I wondered what gave the hostas their impressive golden foliage last year, and I learned that it was a combination of crisp sunny days, chilly nights and adequate water. Since the conditions were duplicated this year, the plants graciously obliged with more gorgeous chartreuse and yellow colors.
I guess it's not officially fall until the leaves turn. Behold this season's autumnal colors.
I'm reviewing the last details of garden planning for next year - spring bulbs, sowing seeds, moving and dividing perennials.
An assertive toad lily towers over the barren flower beds, you can't tell what is what anymore, in the jumble of fading foliage and loose leaves.
It is time to harvest the herbs, before they get damaged by frost, and maybe make an extra helping of lemon balm oil for the long winter months. I brought some thyme plants indoors and potted them for the winter months.
There is still time to get daffodils and crocuses, one can never have enough daffodils, especially in the back yard. The little garden I started last fall could certainly use more of them.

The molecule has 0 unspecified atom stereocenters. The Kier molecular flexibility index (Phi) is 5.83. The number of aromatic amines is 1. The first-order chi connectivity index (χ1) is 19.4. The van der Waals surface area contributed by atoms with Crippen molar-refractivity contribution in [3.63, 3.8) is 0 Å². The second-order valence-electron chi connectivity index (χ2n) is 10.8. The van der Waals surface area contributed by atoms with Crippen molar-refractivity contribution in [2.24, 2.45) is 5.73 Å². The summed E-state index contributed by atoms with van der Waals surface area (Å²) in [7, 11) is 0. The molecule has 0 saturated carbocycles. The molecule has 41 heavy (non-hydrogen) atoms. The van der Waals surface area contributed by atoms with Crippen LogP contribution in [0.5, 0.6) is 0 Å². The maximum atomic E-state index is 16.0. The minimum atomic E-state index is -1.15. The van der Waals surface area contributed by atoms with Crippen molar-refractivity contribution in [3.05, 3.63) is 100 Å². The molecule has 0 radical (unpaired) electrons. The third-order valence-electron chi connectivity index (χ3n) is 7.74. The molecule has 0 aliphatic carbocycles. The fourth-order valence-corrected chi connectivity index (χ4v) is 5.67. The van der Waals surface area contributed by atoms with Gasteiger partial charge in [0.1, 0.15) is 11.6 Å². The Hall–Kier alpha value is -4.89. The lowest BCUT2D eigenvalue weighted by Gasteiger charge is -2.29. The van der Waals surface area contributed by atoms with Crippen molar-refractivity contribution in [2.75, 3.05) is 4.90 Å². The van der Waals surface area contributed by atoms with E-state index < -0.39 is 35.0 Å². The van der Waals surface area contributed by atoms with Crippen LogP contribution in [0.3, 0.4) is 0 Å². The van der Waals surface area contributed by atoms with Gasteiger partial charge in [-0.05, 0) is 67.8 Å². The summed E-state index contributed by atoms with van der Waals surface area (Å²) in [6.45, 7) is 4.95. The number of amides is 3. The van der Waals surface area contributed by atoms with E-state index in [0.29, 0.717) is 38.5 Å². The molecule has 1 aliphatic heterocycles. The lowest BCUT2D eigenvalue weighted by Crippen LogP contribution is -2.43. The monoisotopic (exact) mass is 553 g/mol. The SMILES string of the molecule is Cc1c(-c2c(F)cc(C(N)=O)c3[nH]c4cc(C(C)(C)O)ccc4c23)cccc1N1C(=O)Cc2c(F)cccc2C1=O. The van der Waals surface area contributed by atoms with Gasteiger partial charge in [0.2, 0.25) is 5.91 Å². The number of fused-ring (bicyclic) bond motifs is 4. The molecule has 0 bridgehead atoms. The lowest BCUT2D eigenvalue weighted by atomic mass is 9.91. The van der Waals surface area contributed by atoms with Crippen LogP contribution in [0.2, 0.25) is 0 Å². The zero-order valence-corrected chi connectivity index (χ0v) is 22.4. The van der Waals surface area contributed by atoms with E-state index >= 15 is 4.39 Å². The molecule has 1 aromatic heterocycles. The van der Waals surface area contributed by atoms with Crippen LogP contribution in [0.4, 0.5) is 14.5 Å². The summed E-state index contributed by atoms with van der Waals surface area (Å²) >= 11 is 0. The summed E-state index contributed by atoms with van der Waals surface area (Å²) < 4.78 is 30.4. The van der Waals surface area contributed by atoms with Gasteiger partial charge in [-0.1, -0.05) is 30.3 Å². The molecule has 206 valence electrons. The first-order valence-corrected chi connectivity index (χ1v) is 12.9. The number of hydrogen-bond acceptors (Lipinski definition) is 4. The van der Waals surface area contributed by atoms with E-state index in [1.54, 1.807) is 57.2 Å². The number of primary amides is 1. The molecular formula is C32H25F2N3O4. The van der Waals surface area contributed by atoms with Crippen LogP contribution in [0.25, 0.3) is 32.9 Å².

My mind is scattered and antsy and winter weary, and I'm already dreaming of spring!
This morning I stepped out the door into a painted world, a colder one gleaming copper and gold and smelling of mushrooms, my face kissed by ghostly mist and thinking that I really don't like fall; it seemed unfair in view of the spectacular display of color, so I figured that maybe it's ok after all, in small doses.
October reminds me of a painting I did in second grade, of a landscape swept by whipping rain, with colorful trees projected on a sky the color of gray slate. It was supposed to be a watercolor, but I squeezed the paint right out of the tube, slathering it thick on the paper with a technique better suited to oil painting.
I watched the memory for a second, while a heavy cloud passed across the sun, dimming the already filtered light and sending a chill through my bones. I instinctively scanned the landscape for safety and shelter, without even realizing it, the way the critters of the wild do. Wrapping the warm sweater a little closer around my body I looked at the sky, in an attempt to figure out where the clouds were going and trying to trace the cool scent of rain in the wind.
I took a quick trip around the garden, wading through the fat cushion of leaves covering the paths, but the perennials had already retired for the winter and there wasn't a lot to see. Since the plants seemed to have the right approach, I followed their lead and got back indoors too.